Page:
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Phantom Load – A Waste of Money and Electricity

February 5, 2009

Did you know that when you leave an electronic device plugged in the wall that it draws electricity even when the device is turned off?

When a device is powered “off” it is actually in a standby mode so that it is ready to be turned on at a moment’s notice.  While most devices don’t draw as much electricity as they do when they are “on”, there is still a minimal flow of electricity called phantom load, standby power, vampire power, or leaking electricity.  In fact, the Lawrence Berkeley National Laboratory estimates that 75% of the energy a device uses occurs during standby mode.

Homes have an increasing amount of devices that don’t use energy efficiently like microwaves, coffee pots, ipods, cell phones, computers, television systems, clocks, and stereos. Devices such as microwaves and VCRs take advantage of that power by including features like a clock or a remote control in its design.  The only way these features could be effective is by having a constant supply of electricity to the device.  Here is what the US Department of Energy has to say on the subject:

Many appliances continue to draw a small amount of power when they are switched off. These “phantom” loads occur in most appliances that use electricity, such as VCRs, televisions, stereos, computers, and kitchen appliances. These phantom loads can be avoided by unplugging the appliance or using a power strip and using the switch on the power strip to cut all power to the appliance.  [Click here for the Energy Savers web site.]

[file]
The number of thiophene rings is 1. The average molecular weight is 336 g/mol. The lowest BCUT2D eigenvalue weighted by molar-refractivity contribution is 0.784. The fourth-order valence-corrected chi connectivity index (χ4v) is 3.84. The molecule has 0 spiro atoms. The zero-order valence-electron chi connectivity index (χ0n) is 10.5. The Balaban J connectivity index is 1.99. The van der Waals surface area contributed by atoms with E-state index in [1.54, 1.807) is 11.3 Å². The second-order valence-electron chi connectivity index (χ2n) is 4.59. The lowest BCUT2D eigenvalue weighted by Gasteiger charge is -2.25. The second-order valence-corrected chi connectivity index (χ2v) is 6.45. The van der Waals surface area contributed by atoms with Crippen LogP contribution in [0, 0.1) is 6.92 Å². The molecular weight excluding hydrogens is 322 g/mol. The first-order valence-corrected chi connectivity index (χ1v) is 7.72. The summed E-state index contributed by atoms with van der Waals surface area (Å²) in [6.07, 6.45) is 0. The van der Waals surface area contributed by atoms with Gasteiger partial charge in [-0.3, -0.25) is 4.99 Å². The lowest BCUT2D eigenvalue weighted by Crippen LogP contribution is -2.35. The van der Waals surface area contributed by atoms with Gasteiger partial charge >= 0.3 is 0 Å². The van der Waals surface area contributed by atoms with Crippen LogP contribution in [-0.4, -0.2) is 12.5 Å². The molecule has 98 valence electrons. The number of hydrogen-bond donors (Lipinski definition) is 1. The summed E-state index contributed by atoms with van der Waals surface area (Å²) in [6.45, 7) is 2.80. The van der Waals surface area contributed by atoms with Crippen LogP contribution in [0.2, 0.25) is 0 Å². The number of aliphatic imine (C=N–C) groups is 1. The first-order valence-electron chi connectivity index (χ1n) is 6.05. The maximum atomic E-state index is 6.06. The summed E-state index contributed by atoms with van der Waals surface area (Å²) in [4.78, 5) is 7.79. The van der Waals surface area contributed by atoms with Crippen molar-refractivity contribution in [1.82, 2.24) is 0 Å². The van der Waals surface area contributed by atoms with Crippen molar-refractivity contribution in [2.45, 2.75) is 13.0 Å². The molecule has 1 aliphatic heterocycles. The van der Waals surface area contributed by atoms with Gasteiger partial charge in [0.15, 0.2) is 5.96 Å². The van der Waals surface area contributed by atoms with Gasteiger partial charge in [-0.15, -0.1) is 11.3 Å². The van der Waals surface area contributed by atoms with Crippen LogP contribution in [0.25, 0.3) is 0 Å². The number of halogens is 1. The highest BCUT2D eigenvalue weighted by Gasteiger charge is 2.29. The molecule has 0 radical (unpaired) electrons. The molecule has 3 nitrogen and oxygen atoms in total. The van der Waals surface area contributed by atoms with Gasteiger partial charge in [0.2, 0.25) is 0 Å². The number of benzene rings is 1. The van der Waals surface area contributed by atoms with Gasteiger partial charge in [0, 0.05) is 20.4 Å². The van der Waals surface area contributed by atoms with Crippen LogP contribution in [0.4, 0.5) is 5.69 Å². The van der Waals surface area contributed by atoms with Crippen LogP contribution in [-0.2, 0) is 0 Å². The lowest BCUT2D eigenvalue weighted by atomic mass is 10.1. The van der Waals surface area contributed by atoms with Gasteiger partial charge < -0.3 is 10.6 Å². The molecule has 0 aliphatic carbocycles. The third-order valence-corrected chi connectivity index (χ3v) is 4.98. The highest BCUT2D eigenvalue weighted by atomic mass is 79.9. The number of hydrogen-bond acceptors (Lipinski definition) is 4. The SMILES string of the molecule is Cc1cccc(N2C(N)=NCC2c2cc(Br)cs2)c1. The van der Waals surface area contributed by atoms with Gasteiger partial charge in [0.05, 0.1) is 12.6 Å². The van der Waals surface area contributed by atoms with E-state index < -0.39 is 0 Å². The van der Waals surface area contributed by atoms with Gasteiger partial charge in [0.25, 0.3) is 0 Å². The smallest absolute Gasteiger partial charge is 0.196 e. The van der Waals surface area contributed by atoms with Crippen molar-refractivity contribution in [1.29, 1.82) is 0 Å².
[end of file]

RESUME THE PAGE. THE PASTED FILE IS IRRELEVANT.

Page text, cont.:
The book Low Carbon Diet – A 30 Day Program to Lose 5000 Pounds by David Gershon notes that powering on and off your television and accessories can save you $30.00 a year in energy costs and keeps 600 pounds of CO2 from unnecessarily being released in the atmosphere.  Nationally, the range of total energy from phantom loads costs Americans anywhere between $4 billion and $10 billion annually.   By taking action to reduce total phantom load, we are on our way as a country to reducing our need for fossil fuels and the need to build new coal-fired power plants.

The Smartstrip reduces the impact from energy vampires.

The Smartstrip reduces the impact from energy vampires.

Taking action:  What can you do about phantom load?

  • Install power strips for devices and turn off the strip when it is not in use.
  • Certain power strips are now available that will shut off power to all connected devices when a control device like a television or computer is shut off.  Local stores are increasingly beginning to carry these power strips.  Check out office supply, hardware, or electronics stores.
  • Unplug devices when they are not in use.  Except the refrigerator, of course.
  • Unplug your cell phone charger when it is done charging.
  • For those “energy efficiency enthusiasts” out there, consider buying a Kill-A-Watt device.  Plug it into a wall, plug any device into the Kill-A-Watt, and then take the readings of how much energy your device is using in “on” or “off” modes.

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